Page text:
I was reading the book of Ruth in the Bible the other day. It really touched something deep in me I want to share.

My mother died very young, before I had children. It seemed so premature and unfair, but like this story of Ruth, I have come to realize it wasn’t the terribly bad thing that it appeared to be.

Here is a brief recap of the story. Naomi is a married woman with two sons.  A famine hits her town (Bethlehem) and her husband moves her and her sons to a new place (Moab). When they get to the new place, her husband dies, but her sons find wives. Ten years later, the sons die. Naomi and her faithful daughter-in-law, Ruth return to Bethlehem where the Lord has provided food to Judah again (and will eventually provide a whole lot for Ruth and Naomi).

But, when they get to Bethlehem, Naomi throws a huge pity party saying, “Don’t call me Naomi. Call me Mara, because the Almighty has made my life very bitter. I went away full, but the Lord has brought me back empty. Why call me Naomi? The Lord has afflicted me; the Almighty has brought misfortune upon me.”

Naomi could have never imagined that a famine was a good thing, but it got them to Moab where Ruth enters their family. The death of her husband and sons seemed just too much, but it got her back to Bethlehem where Ruth could marry Naomi’s brother-in-law, Boaz. Naomi found herself back in her husband’s family, well taken care of and the great-grandmother of King David.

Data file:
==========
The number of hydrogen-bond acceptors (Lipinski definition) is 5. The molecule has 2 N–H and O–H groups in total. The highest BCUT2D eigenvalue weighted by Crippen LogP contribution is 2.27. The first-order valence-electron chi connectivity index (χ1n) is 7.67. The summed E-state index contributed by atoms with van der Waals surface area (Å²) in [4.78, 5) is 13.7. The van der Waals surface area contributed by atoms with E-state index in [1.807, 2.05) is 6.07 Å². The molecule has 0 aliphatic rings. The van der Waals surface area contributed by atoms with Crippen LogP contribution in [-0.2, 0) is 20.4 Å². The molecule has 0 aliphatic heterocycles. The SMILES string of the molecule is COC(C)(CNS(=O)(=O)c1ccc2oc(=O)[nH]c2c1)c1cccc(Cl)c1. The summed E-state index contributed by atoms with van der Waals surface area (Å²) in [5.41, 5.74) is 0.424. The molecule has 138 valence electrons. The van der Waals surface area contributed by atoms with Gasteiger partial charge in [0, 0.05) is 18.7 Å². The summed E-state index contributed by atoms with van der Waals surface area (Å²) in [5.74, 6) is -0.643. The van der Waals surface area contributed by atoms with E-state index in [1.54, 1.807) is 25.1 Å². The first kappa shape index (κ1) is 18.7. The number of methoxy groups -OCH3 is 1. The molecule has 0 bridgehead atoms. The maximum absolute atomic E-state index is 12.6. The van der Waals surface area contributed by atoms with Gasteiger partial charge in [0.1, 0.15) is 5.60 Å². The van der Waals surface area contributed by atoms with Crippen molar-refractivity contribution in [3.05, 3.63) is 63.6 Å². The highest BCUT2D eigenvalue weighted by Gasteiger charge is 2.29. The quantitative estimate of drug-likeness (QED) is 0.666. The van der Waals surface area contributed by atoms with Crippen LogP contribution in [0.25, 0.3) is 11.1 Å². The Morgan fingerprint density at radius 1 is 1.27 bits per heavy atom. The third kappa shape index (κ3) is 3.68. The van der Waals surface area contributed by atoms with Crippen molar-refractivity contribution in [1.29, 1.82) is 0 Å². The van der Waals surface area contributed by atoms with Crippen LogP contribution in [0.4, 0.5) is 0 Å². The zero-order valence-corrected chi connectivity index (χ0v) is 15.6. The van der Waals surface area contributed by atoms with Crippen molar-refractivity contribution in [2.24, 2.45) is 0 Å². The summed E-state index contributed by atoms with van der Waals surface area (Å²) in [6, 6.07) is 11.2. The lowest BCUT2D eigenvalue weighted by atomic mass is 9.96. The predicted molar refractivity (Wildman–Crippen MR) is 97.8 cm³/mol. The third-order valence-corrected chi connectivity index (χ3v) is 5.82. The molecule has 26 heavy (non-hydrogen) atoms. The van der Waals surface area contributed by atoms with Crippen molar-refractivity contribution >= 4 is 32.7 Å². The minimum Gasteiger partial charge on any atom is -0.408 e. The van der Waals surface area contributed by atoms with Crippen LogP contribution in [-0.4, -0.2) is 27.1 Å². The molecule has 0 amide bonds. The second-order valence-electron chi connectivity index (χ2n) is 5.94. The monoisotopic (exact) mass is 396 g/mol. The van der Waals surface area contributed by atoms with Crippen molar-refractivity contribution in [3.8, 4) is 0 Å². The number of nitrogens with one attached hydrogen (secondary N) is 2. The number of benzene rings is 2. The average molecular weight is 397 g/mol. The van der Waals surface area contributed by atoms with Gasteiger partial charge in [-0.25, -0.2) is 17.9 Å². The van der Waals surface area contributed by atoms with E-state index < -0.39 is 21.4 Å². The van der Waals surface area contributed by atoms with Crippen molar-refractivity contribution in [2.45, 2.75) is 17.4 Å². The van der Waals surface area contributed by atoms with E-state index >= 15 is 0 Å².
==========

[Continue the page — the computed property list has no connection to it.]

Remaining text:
This story deeply reinforced in me that God uses bad stuff to break us out of our limited comfort zones to get us on the right path for the good work He has prepared in advance for us to do.

When my mom died, I was only 27 years old and very close to her. I was newly married and couldn’t image what my life would be without her. My husband and I lost several children to miscarriage, and our first live birth child, Mary Addison, was born having seizures and is mentally and physically challenged. My heart was truly broken.

However, one day in grief counseling, my pastor asked me, “How do you feel about your mother not being here to help you with Mary Addison?” Without thought I blurted out, “It’s the right thing that Mom is no longer here. I would have turned to her for help, instead of God and I would have been raising this child with her instead of making the relationship with my husband work. We would’ve been divorced by now.”  Wait! Who said that? Not me. I had never even considered any of that, but it was true. That’s when I knew God was at work in our seemingly terrible circumstances.

Yes, I had to give up my career. Yes, we have had to sacrifice financially, socially, physically. Yes, there have been a lot of nights on the floor in tears.

I could have never imaging that all these trials were good. Had I let tragedy and disappointment set the trajectory for my life, I would have never been open to all the good, the new thing that God was doing in me: strengthening my dependence on Him, cementing our marriage in a new, mature kind of love, teaching us how to be good parents, redirecting my writing skills for Him, blessing us with true friends. It’s all working together for good. His path is narrow and difficult. His ways are not our ways, but it’s His good will and purposes for us that will prevail.


Exodus 9:16 But I have raised you up for this very purpose, that I might show you my power and that my name might be proclaimed in all the earth.